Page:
What is the role of combined congenital deficiencies in the etiology of factor IX deficiency (FIX) (hemophilia B)?

Updated: Mar 09, 2021
  • Author: Robert A Schwartz, MD, MPH; Chief Editor: Srikanth Nagalla, MD, MS, FACP  more...
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Answer

Combined congenital deficiencies of vitamin K–dependent factors include reductions in FIX. A mutation in the carboxylase enzyme can lead to a reduction in all Gla-containing proteins, including FIX. Bleeding manifestations depend on the basal level of factors. Patients have a heterogeneous response to oral/parenteral vitamin K administration, varying between a slight response to no response.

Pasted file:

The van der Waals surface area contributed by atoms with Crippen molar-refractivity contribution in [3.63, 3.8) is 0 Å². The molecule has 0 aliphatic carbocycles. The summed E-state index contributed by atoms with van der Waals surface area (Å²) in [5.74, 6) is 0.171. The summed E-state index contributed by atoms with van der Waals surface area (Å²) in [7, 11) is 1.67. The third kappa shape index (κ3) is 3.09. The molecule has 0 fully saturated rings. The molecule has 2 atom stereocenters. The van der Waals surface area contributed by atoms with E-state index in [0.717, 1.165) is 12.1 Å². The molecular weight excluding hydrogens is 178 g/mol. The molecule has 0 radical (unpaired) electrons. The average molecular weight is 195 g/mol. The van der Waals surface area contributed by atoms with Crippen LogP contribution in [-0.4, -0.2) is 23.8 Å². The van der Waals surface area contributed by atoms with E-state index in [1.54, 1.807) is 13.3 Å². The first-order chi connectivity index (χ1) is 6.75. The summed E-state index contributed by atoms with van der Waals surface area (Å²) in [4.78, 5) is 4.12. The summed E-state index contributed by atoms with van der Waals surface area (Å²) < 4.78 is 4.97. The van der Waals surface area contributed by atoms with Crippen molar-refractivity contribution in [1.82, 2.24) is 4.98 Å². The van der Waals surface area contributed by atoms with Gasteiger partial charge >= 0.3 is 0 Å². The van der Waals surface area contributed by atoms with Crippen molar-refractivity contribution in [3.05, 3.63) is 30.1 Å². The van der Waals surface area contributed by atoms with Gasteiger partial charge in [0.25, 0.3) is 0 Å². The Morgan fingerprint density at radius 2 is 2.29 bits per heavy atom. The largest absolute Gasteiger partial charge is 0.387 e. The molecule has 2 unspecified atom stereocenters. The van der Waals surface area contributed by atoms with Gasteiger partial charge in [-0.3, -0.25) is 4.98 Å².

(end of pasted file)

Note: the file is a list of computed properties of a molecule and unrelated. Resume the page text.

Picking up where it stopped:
Hemophilia B may be associated with other hemostatic defects due to co-inheritance of von Willebrand disease, platelet defects, or other defects, which then compromise hemostasis at multiple sites, thus further accentuating bleeding manifestations in patients with known hemophilia.

Co-inheritance of thrombophilic mutations can ameliorate bleeding in patients with FIX deficiency and can predispose patients to thrombosis when FIX levels are normal and patients are subject to a thrombogenic stimulus.


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